Man fatally shot friend believing him to be intruder, inquest told

Inquest hears 85-year-old fired shotgun twice through door of his Mayo home

A man in his 80s fired a shotgun twice through the door of his Co Mayo bungalow, fatally wounding a friend believing him to be an intruder, an inquest was told on Wednesday.

Brendan Kilduff, of Ballyhernaun, Knock, died at the scene of the shooting in the townland of Coogue, Aghamore, on September 17th.

The 67-year-old-mechanic was shot dead by a close friend, Martin Caulfield (85), during a late-night visit to the latter’s bungalow home.

Mr Caulfield alerted the authorities by making a 999 call at 11.55pm on the night of the shooting.


Speaking at times incoherently, he told the garda who took the call that he had fired a gun twice at a car “because he thought the driver was attempting to get into his house”.

Mr Caulfield told the officer he wasn’t sure if he had hit anybody as he had shot through the door.

He went on to say his house was “surrounded by people with lights” and he did not want to go outside the house.

At an inquest on Wednesday in Castlebar into Mr Kilduff's death, conducted before a jury by the coroner for Mayo, Pat O'Connor, solicitor Declan Hynes (Tom Walsh & Company) explained that Mr Caulfield is unwell and medically unfit to attend the hearing and would not be attending as a witness.

Detective Sergeant Michael Doherty said a full and comprehensive file had been sent to the Director of Public Prosecutions (DPP) and on December 9th gardaí got a direction from the DPP that there was to be no prosecution in the matter.


Uniformed and plain-clothed Garda officers, members of the Armed Response Unit and medical personnel rushed to Mr Caulfield’s home in the early hours after he raised the alarm.

One of the first gardaí to arrive, Garda Fearghal O’Caheny, told the inquest that a body in the driver’s seat of a vehicle at the scene was slouched towards the passenger side before being placed on the ground.

Chest compressions were tried but the body was apparently lifeless.

Garda O’Caheny said he noted bullet holes in the stomach area of the man, who was wearing dark clothes and had a torch on his head, which was turned on.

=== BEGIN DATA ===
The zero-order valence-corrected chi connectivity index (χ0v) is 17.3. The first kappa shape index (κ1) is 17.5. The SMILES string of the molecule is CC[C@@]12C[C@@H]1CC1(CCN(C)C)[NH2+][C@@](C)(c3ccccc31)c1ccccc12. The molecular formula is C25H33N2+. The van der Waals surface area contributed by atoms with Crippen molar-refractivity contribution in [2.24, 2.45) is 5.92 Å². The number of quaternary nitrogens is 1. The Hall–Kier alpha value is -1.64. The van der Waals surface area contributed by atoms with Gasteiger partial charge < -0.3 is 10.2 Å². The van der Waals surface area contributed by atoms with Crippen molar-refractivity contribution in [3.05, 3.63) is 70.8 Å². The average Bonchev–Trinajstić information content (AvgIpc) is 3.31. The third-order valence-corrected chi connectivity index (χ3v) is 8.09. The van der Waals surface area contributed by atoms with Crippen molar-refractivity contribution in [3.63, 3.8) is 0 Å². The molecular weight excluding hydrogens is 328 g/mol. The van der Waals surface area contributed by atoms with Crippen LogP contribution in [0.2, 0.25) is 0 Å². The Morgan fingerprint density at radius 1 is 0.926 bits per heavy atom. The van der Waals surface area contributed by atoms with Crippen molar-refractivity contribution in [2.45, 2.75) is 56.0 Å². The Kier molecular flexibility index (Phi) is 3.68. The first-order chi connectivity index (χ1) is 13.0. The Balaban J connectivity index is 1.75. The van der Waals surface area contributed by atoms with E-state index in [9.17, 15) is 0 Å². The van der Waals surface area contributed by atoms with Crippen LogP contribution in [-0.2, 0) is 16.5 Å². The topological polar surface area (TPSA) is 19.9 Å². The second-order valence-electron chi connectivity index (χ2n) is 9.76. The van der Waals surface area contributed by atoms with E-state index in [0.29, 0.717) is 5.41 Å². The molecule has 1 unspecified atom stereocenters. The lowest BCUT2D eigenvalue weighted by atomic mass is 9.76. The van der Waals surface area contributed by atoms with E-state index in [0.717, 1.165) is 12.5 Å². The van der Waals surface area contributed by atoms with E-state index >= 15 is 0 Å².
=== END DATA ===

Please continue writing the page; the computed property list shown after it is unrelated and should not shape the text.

The passenger window of the car was shattered and there was glass on the road.

A nephew of the deceased, Adrian Gildea, Abbeyknockmoy, Co Galway, told the inquest his uncle, a mechanic by trade, was overly helpful and would never refuse anybody when asked a favour.

He spoke of his uncle as having a massive phobia about security and at night would leave his lights on and his radio on.

He added that Mr Kilduff often wore a miner’s light around his head even when driving.

Mr Gildea went on to describe his uncle as “a night owl”.

He said that since Mr Kilduff passed away he had found out that he and Mr Caulfield had been good friends.


At the outset of the hearing Mr John Brady (Dillon Leech & Company), representing Mr Kilduff's family, claimed that from the book of statements it was clear there was a significant deficit in the information that was being put to the jury.

Mr Brady said he did not believe the jury would be in a position to determine the entirety of the matter on the basis of the evidence that would be presented to them.

The evidence was hearsay at best, Mr Brady said. He called for an adjournment of the hearing so that other gardaí involved in the investigation could be called as witnesses.

This application was refused by the coroner on the grounds that the purpose of an inquest is to establish the facts following a death and make findings on the identification of the deceased, the date and place of death and the cause of death.

The inquest has been adjourned to Thursday when a State Pathologist will be among the witnesses to give evidence.